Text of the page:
Without quite the international star power of recent shows, TKO 16 builds from within and ties things together nicely with an east meets west flavor throughout the card. An interesting mix of fighters from all over Canada will be counted on to fill TKOs biggest venue to date. For the first time since UCC 4 their main event is not scheduled to involve an American, in fact they will only have one American on the card. Even the TKO 13 event that did not have an American on the card had Pete Spratt Scheduled to fight Georges St Pierre in the main event until St Pierre dropped out late due to an injury. This time around they will be making the move to the Pepsi centre where the former NHL team the Quebec Nordiques played before they went on to become the Colorado Avalanche south of the border in Denver Colorado. They will not use the whole 18,000 seat arena but will section off a portion and provide seating for over 8000 fans. It seems a tall order for the TKO cast of characters to fill, and it is certainly a lot of seats for an MMA show that is not named Pride or UFC, so the question remains, can TKO make it happen? While it is unlikely they will sell out, they could be in a great position to do the most fans since they did almost 6000 fans when they headlined with former pro boxer Stephane Ouellet. TKO seems to be making a slow transition into the bigger venues as their follow up to this event, TKO 17, will be held at the Bell centre, a facility that houses the NHL team the Montreal Canadians. Can TKO take their event to the next level? We will find out on May 22nd.
Bill Mahood Vs Patrick Cote
Canadian Lightweight Championship Bout
This fight is an interesting match-up on many different levels. In terms of experience, there is no comparison and Mahood clearly has the edge. He has been through the wars and he has seen most everything there is too see in the ring. He sports a record of 12-1 and has fought against much tougher competition, when comparing past opponents to that of the young Cote, Mahood gets the edge. He has recent wins over Yan Pellerin who is a shared opponent, Team Extremes Tom Sauer, AFC Light heavyweight champion Jason MacDonald, and most recently a stoppage of Chris Haseman in Australia. Only one of his fights has ever gone to decision and that was when he drew with Cameron Brown in a close fight that some have said could have gone in Mahoods favor. Cote on the other hand has defeated Yan Pellerin, and the natural middleweight Steve Vigneault in his last two fights. In fact, those two fights make up half of his total fights to date, as he sports a record of 4-0.
Cote is a young gun, in his short tenure as a fighter he has gone from being a fighter on the TKO feeder organization the Proving Grounds to headlining the TKO card that will be held in their biggest venue to date. Although he has only four fights in his career, he has done as much as can be done in his 4 fights, and his poise in the ring is above and beyond his years in the ring. In only his forth fight he knocked out Steve Vigneault on his feet, a feat that had never been done before, but make no mistake, he is now fighting in the biggest challenge of his career. How will the nerves affect him considering he has only had four fights? How will the Quebec City native react to fighting in front of his home town fans for the first time? These questions and more will need be addressed if he is to win this fight.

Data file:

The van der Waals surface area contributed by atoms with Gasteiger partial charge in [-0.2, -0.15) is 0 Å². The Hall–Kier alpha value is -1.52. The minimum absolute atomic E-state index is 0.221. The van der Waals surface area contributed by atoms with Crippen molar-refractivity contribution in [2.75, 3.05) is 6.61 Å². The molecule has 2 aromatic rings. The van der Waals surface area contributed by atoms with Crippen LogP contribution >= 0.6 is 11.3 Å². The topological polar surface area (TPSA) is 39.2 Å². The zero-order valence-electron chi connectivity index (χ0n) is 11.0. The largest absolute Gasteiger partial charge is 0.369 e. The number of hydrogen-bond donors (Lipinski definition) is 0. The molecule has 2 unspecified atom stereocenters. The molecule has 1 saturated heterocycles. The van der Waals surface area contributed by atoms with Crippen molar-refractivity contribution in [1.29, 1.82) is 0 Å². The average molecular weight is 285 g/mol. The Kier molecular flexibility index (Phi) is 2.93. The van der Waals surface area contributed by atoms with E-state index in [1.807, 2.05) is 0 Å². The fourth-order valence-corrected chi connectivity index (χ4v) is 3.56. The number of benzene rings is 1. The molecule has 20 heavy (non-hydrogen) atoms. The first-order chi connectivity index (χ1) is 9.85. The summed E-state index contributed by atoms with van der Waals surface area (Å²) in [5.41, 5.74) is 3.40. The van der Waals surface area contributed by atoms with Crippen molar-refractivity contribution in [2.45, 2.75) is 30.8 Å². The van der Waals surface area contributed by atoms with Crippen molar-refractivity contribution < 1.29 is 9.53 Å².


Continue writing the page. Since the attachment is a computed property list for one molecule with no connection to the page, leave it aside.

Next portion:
There is little doubt that he will need to be at his best to defeat The Butcher who will be looking to take the TKO light heavyweight belt back to Prince George. Although Mahood will be the older of the two by over a decade, he has better cardio then most people half his age and rarely gasses out in the ring. He has used that asset to good effect in his victories over Haseman, Sauer, and Pellerin, his most recent three fights but this time his Cardio will be matched by that of Cote who has equally good cardio in the ring. Cardio department is a wash as both fighters have proven they can compete at a high level for three full rounds. Cote went three strong rounds with Pellerin and battered him for the bulk of the fight and never looked to tire even as the third round came to a close. Cotes biggest advantage will be his hands, he will have the better pure boxing skills of the two fighters, but he is at a slight height and reach disadvantage. On the ground, he is relatively untested on the mat, that is the X factor in this fight.